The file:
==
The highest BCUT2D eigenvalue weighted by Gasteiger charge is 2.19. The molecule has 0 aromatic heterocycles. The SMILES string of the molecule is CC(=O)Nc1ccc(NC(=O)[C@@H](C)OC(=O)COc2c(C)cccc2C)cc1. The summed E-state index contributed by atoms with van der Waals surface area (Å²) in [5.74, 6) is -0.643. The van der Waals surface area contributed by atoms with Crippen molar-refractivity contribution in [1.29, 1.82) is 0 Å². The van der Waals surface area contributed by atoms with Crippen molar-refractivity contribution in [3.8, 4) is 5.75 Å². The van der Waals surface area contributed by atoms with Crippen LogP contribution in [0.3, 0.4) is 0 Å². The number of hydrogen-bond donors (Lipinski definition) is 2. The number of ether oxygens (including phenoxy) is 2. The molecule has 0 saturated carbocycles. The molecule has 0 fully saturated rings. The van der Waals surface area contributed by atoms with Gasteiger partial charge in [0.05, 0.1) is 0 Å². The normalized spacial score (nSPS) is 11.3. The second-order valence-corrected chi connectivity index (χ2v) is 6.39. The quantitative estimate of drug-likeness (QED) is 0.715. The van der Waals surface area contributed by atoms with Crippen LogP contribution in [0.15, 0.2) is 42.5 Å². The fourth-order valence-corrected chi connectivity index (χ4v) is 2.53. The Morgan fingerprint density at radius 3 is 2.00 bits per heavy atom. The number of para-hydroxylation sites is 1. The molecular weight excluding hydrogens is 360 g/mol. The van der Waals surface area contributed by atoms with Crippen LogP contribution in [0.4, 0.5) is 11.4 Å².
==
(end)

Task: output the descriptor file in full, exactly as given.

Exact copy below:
The highest BCUT2D eigenvalue weighted by Gasteiger charge is 2.19. The molecule has 0 aromatic heterocycles. The SMILES string of the molecule is CC(=O)Nc1ccc(NC(=O)[C@@H](C)OC(=O)COc2c(C)cccc2C)cc1. The summed E-state index contributed by atoms with van der Waals surface area (Å²) in [5.74, 6) is -0.643. The van der Waals surface area contributed by atoms with Crippen molar-refractivity contribution in [1.29, 1.82) is 0 Å². The van der Waals surface area contributed by atoms with Crippen molar-refractivity contribution in [3.8, 4) is 5.75 Å². The van der Waals surface area contributed by atoms with Crippen LogP contribution in [0.3, 0.4) is 0 Å². The number of hydrogen-bond donors (Lipinski definition) is 2. The number of ether oxygens (including phenoxy) is 2. The molecule has 0 saturated carbocycles. The molecule has 0 fully saturated rings. The van der Waals surface area contributed by atoms with Gasteiger partial charge in [0.05, 0.1) is 0 Å². The normalized spacial score (nSPS) is 11.3. The second-order valence-corrected chi connectivity index (χ2v) is 6.39. The quantitative estimate of drug-likeness (QED) is 0.715. The van der Waals surface area contributed by atoms with Crippen LogP contribution in [0.15, 0.2) is 42.5 Å². The fourth-order valence-corrected chi connectivity index (χ4v) is 2.53. The Morgan fingerprint density at radius 3 is 2.00 bits per heavy atom. The number of para-hydroxylation sites is 1. The molecular weight excluding hydrogens is 360 g/mol. The van der Waals surface area contributed by atoms with Crippen LogP contribution in [0.4, 0.5) is 11.4 Å².